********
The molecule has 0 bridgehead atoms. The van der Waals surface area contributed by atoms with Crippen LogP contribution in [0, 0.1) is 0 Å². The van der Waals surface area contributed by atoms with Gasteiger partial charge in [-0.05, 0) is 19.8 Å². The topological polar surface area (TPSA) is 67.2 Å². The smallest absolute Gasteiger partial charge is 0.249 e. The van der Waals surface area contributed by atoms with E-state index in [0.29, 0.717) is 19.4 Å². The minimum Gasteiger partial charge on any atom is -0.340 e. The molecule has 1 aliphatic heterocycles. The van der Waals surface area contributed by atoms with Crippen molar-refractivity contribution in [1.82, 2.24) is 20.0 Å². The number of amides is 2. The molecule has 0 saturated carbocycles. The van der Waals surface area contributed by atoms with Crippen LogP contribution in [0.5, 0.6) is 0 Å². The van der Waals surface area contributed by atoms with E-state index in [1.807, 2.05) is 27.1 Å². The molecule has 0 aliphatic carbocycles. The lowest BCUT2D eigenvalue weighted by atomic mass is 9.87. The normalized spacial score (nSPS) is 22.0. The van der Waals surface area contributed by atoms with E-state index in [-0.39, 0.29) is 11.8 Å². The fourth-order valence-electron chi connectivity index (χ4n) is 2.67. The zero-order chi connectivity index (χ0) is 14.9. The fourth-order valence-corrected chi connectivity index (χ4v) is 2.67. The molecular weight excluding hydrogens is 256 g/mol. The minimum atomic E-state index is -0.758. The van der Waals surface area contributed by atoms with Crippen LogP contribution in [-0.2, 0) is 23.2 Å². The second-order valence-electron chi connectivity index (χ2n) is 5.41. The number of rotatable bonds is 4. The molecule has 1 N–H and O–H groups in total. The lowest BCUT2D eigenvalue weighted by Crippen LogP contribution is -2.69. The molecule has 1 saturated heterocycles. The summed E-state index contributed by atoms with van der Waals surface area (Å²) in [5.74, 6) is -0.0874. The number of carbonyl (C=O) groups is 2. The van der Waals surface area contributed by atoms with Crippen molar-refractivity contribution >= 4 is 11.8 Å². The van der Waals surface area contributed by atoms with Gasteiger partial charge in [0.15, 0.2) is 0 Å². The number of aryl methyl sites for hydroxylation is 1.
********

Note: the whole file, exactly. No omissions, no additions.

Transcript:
The molecule has 0 bridgehead atoms. The van der Waals surface area contributed by atoms with Crippen LogP contribution in [0, 0.1) is 0 Å². The van der Waals surface area contributed by atoms with Gasteiger partial charge in [-0.05, 0) is 19.8 Å². The topological polar surface area (TPSA) is 67.2 Å². The smallest absolute Gasteiger partial charge is 0.249 e. The van der Waals surface area contributed by atoms with E-state index in [0.29, 0.717) is 19.4 Å². The minimum Gasteiger partial charge on any atom is -0.340 e. The molecule has 1 aliphatic heterocycles. The van der Waals surface area contributed by atoms with Crippen molar-refractivity contribution in [1.82, 2.24) is 20.0 Å². The number of amides is 2. The molecule has 0 saturated carbocycles. The van der Waals surface area contributed by atoms with Crippen LogP contribution in [0.5, 0.6) is 0 Å². The van der Waals surface area contributed by atoms with E-state index in [1.807, 2.05) is 27.1 Å². The molecule has 0 aliphatic carbocycles. The lowest BCUT2D eigenvalue weighted by atomic mass is 9.87. The normalized spacial score (nSPS) is 22.0. The van der Waals surface area contributed by atoms with E-state index in [-0.39, 0.29) is 11.8 Å². The fourth-order valence-electron chi connectivity index (χ4n) is 2.67. The zero-order chi connectivity index (χ0) is 14.9. The fourth-order valence-corrected chi connectivity index (χ4v) is 2.67. The molecular weight excluding hydrogens is 256 g/mol. The minimum atomic E-state index is -0.758. The van der Waals surface area contributed by atoms with Crippen LogP contribution in [-0.2, 0) is 23.2 Å². The second-order valence-electron chi connectivity index (χ2n) is 5.41. The number of rotatable bonds is 4. The molecule has 1 N–H and O–H groups in total. The lowest BCUT2D eigenvalue weighted by Crippen LogP contribution is -2.69. The molecule has 1 saturated heterocycles. The summed E-state index contributed by atoms with van der Waals surface area (Å²) in [5.74, 6) is -0.0874. The number of carbonyl (C=O) groups is 2. The van der Waals surface area contributed by atoms with Crippen molar-refractivity contribution >= 4 is 11.8 Å². The van der Waals surface area contributed by atoms with Gasteiger partial charge in [0.15, 0.2) is 0 Å². The number of aryl methyl sites for hydroxylation is 1.